Travel was the first engine of the e-commerce revolution. For many people, searching and buying travel online for great value fares was their first experience of e-commerce.
But online travel shopping has not kept pace with the expectations of Web-savvy consumers. Online retailers in other sectors have re-engineered the shopping experience to reflect how people want to shop. Amazon and Apple’s iTunes store are leaders: using their knowledge of individual customers and insights into shopping behaviour to deliver ‘human-shaped’ shopping.
The contrast with traditional online travel shopping is striking. Picture Christine. She wants to book a long weekend with her boyfriend. The couple wants to escape winter – and they don’t really mind where they go. The Maldives, Corfu, the Canaries… As long as there’s sun! They live near London so they have a choice of airports to fly from. They are not that tied to any particular date – but they know how much they can spend.
Christine and her boyfriend fit the pattern of many travellers. Research tells us that around 50% of leisure shoppers have no specific destination in mind when they go online, and 40% are flexible about when they go (The Future of Travel Search, 2012, PhoCusWright and Amadeus). They face a bewildering range of travel choices from thousands of online travel sellers.
Christine is looking for inspiration. But instead traditional air search gives her forms to fill, based on specific city pairs and dates. The majority of travellers visit anything from six to 20 websites to find the right flights (WAYN, Frommer’s Budget Travel Survey). This just doesn’t make sense: shopping should be part of the fun of finding a holiday. Instead, it is often hard work.
At Vayant, we saw an opportunity to re-invent air search to help our customers –OTAs, airlines and meta-search engines – deliver a more human-shaped shopping experience. Something that matches the expectations of an Apple/Amazon generation, but also recognises the complexity of buying travel.
The key was to optimise data, and make it faster, easier and cheaper for travel sellers to push the right travel offers and choices to their customers.
We asked: “What would air search look like if you designed it around shoppers, and not computers?” Starting with this insight, we built a suite of inspirational air-search tools, designed around the way people actually shop. We created tools that allowed people to search using theme and price affinity, calendar, map and distance-based radius. We tackled the frustration that shoppers experience from searches that return out-of-date fare options by pioneering sub-second search. And we did this in a way that would make economic sense for our travel seller customers. Our analysis told us that 80% of searches are carried out on 20% of available destinations. So we built a search environment that only pushed the products our customers actually sell. By enabling travel sellers to fine-tune search around their customers, we eliminated unproductive (and costly) hits on the GDS or airline host.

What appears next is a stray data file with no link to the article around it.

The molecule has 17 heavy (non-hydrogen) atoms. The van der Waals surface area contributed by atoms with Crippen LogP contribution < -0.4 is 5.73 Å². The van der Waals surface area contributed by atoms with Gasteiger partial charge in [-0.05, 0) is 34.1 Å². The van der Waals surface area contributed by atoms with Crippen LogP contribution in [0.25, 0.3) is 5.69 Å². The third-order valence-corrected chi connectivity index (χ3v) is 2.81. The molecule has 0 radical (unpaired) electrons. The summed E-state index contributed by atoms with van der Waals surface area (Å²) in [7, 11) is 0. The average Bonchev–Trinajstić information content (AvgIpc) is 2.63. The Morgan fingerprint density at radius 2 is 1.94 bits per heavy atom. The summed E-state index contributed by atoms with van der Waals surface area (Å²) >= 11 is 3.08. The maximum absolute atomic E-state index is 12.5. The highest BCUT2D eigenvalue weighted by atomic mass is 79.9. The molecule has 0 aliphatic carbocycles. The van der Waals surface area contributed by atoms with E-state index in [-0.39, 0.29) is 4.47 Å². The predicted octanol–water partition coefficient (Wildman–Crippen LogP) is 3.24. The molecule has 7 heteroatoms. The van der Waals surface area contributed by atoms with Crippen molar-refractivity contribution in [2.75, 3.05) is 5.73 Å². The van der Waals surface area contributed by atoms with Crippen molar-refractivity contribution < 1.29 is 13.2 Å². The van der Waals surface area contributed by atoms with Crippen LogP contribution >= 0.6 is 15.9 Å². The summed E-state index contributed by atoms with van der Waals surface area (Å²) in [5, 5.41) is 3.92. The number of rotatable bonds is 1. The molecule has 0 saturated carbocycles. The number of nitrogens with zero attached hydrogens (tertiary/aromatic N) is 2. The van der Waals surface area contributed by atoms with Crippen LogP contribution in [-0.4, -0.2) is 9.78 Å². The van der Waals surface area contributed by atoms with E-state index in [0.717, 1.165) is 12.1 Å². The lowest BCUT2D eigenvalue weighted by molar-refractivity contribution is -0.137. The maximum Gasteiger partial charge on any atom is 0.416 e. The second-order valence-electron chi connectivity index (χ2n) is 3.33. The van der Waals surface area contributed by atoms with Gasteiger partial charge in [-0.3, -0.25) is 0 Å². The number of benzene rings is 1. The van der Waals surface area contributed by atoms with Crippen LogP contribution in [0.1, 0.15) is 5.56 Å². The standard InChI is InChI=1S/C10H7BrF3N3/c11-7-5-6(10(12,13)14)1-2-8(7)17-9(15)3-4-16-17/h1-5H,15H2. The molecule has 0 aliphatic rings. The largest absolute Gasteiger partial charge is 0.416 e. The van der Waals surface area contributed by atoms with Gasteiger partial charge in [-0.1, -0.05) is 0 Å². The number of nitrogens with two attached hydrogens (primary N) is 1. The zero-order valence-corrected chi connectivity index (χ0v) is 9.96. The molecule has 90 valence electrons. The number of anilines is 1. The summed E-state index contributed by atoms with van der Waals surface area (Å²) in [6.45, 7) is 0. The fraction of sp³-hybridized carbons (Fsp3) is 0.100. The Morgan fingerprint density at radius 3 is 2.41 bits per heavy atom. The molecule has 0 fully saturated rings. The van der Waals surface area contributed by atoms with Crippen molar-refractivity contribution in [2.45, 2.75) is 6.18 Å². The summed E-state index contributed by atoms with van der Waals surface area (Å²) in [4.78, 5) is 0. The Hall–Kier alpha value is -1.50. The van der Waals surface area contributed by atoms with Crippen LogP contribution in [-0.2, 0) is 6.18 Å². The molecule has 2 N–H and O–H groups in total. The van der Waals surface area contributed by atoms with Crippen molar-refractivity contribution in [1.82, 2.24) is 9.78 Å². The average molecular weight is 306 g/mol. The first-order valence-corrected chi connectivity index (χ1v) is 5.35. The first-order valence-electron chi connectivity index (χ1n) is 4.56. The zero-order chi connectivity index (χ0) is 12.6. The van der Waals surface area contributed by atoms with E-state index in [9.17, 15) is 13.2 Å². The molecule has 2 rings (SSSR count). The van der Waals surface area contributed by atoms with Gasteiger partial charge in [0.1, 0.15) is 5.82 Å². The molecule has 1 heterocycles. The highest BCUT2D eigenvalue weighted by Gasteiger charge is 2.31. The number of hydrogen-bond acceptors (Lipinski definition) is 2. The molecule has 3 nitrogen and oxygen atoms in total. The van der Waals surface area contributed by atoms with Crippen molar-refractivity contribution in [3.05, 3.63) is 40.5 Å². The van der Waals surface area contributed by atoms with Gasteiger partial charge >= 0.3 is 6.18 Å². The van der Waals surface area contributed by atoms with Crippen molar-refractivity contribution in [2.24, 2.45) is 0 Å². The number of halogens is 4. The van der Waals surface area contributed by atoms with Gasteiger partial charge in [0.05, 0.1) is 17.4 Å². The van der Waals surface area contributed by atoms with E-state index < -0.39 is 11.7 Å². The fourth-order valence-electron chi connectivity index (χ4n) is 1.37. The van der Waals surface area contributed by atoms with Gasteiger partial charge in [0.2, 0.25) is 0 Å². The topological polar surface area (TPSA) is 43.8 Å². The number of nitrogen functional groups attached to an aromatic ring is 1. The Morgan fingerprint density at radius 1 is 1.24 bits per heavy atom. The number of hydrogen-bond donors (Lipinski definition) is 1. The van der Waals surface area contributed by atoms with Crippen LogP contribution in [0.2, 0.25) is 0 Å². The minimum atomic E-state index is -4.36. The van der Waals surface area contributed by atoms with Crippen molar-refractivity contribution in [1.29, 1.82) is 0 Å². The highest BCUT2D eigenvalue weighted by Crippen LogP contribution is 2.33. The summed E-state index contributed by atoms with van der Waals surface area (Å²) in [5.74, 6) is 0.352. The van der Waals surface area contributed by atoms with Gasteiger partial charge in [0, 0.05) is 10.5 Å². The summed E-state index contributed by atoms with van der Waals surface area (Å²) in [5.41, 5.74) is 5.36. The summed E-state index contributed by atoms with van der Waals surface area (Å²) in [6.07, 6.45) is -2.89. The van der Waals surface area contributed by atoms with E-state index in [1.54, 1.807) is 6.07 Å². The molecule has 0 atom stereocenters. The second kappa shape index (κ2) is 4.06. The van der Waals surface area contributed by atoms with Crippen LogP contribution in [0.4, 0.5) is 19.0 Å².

This is what we mean by ‘human-shaped’ shopping, and already our customers see the benefit in lower look-to-book ratios. Across the industry we’re seeing the ‘human-shaped’ shopping concept gain momentum, as travel sellers strive to inspire their customers with search offers designed around them. One example is easyJet: their InspireMe offering turns a transactional web shop into an engaging environment, designed to entice customers with travel options that match their interests and budget.
But this is just the beginning. At Vayant, we believe we are entering a new era for travel e-commerce, where the customer and inspiration are at the heart of everything. Mobility offers exciting opportunities to deliver even more personalized and compelling retail offerings. Paradoxically, as travel shopping becomes more high-tech, the travel shopping experience will become more human.